Pope Sixtus IV

Pope Sixtus IV

Franciscan Popes - Part 6

The illustrious Francesco della Rovere was educated by the Franciscans who inspired him to join the Order. After entering the community, he taught at several Italian universities where he gained a wide reputation for brilliance in theology, philosophy, and preaching.

In 1464 his prominence grew when he was elected Minister General. Seven years later he was chosen to lead the Church as Pope Sixtus IV. Unfortunately, Sixtus is often remembered for his reputation of nepotism – not uncommon in the period – but the preoccupation clouded his admirable energy with too many favors offered to unworthy nephews and other relations.

Some items: Because of his political maneuvering, he entered into a fruitless and inglorious war with Florence and the Medici family. He incited the Venetians to attack Ferrara, and then after having been delivered from an invasion by Naples on his southern front, he changed allegiances and assailed the Venetians for refusing to desist from the hostilities which he himself had instigated.

Otherwise many events of his pontificate are noteworthy: He introduced the feast of the Immaculate Conception and the feast of St. Joseph as the Husband of Mary. He also issued the first papal pronouncement encouraging the rosary as an invaluable instrument of personal and societal conversion. He endeavored to suppress abuses in the Spanish Inquisition, and he began the reform of the Julian Calendar with the mathematician, Johannes Mueller (aka Regiomontanus, +1476). A later successor, Gregory XIII, completed this work which is now known as the “Gregorian Calendar.”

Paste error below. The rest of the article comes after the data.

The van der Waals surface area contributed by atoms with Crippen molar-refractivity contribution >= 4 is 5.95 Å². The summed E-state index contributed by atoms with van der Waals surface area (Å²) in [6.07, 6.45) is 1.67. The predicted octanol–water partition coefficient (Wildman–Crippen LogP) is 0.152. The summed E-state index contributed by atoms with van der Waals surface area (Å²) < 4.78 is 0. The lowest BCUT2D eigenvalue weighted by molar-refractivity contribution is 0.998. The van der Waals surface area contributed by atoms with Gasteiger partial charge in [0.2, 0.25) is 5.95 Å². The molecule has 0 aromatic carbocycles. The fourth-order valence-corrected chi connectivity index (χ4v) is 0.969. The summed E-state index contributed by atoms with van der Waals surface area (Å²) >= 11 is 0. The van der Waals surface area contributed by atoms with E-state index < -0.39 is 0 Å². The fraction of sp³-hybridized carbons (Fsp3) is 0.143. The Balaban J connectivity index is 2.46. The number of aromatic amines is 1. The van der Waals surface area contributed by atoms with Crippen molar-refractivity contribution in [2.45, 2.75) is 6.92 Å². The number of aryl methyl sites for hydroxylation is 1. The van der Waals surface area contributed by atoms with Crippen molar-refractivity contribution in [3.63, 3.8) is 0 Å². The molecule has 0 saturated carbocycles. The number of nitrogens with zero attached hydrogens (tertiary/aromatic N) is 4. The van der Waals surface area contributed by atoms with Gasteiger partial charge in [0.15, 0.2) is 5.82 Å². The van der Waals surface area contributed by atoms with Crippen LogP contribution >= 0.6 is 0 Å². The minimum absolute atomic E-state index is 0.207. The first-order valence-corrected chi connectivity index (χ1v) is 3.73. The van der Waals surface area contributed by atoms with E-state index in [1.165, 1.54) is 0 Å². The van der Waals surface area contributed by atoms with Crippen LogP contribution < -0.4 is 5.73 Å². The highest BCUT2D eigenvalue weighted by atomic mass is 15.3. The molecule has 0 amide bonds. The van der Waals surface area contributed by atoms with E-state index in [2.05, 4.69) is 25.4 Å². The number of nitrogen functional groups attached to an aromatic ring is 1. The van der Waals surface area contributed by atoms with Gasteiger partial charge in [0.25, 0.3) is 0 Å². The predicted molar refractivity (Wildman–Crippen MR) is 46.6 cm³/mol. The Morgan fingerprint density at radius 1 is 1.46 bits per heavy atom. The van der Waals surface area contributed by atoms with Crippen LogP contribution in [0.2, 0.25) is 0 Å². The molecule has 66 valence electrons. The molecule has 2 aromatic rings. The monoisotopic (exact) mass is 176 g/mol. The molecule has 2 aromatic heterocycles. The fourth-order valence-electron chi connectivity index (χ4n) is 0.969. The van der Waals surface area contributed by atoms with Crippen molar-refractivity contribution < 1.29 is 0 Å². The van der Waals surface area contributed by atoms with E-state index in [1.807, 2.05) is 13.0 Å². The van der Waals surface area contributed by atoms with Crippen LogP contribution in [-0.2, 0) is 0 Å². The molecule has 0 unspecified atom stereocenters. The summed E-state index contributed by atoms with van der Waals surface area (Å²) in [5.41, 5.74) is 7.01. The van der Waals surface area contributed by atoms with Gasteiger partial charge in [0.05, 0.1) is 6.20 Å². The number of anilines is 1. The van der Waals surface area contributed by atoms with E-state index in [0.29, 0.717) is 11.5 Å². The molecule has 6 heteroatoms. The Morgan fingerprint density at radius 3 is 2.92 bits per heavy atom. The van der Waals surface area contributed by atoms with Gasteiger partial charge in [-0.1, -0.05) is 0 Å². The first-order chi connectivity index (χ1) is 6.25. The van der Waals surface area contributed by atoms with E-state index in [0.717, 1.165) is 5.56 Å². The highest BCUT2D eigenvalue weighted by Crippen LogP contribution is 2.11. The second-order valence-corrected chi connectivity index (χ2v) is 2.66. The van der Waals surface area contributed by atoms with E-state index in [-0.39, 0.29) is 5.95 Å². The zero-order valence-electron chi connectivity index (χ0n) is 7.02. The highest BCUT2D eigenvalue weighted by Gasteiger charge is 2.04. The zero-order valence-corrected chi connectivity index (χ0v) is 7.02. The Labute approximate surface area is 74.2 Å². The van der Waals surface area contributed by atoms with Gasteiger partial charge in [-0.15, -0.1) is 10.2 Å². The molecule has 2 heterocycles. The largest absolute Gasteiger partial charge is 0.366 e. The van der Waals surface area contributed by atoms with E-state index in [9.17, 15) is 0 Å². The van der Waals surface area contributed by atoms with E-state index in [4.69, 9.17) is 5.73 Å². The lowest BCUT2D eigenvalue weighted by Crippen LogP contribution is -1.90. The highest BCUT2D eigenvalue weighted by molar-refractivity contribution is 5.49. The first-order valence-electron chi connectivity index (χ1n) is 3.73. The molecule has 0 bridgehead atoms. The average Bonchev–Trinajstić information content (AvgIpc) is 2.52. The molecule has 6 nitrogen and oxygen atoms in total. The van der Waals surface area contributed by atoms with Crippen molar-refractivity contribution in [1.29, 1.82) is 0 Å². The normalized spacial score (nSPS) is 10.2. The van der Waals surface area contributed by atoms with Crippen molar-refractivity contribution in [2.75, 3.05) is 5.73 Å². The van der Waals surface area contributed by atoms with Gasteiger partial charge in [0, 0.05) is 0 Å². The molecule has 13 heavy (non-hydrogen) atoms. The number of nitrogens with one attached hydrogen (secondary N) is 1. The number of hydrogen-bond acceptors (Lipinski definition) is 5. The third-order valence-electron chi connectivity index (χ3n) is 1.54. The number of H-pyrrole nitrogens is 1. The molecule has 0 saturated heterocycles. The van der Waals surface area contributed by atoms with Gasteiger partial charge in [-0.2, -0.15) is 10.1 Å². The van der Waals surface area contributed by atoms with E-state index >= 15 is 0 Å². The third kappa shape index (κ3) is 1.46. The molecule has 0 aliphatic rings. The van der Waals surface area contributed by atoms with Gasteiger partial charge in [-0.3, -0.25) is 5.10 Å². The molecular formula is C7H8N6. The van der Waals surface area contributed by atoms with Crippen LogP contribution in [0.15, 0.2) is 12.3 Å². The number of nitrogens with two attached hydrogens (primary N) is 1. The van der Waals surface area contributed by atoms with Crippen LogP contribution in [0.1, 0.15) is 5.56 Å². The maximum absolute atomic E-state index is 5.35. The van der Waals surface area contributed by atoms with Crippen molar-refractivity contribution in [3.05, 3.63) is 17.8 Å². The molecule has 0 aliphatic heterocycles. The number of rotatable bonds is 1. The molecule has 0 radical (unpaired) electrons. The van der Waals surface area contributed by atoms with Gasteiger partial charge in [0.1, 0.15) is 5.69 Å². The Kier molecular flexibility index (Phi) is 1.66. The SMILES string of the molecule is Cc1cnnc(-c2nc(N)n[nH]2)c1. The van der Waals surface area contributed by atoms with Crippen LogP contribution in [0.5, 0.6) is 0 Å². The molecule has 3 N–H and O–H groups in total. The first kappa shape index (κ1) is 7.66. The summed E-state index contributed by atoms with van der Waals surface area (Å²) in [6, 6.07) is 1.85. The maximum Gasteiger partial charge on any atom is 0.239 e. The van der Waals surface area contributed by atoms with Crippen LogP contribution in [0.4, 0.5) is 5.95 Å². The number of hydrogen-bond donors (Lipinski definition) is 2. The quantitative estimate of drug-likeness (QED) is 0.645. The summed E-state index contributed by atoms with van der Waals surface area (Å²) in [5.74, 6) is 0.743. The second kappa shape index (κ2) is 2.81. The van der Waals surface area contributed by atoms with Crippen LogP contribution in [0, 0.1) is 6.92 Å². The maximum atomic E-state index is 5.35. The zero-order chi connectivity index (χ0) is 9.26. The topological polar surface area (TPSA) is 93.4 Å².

As the temporal ruler of Rome, he began rebuilding the neglected city on a large scale (for this he became known as the Urbis Restaurator). It is said he not only created a grander city but also a healthier one, widening and paving streets, creating open air piazzas, and improving sanitation everywhere, even sanctioning a college of medicine. At the Vatican he built the Sistine Chapel (named after him) and instituted the famous Sistine Choir. He commissioned paintings on the largest scale, and he pensioned men of learning. On the Capitoline Hill he established the first library that was open to the public. He also enlarged the Vatican Library and invited scholars from all over Europe to use the facility for their research. Sixtus continued his predecessor’s negotiations with Czar Ivan III for the reunion of the Russian Church with the Roman See and for support against the Turks, but without result. He was visited in 1474 by King Christian of Denmark and Norway, and in the following year he established the University of Copenhagen.

Next in the series is Pope Julius II.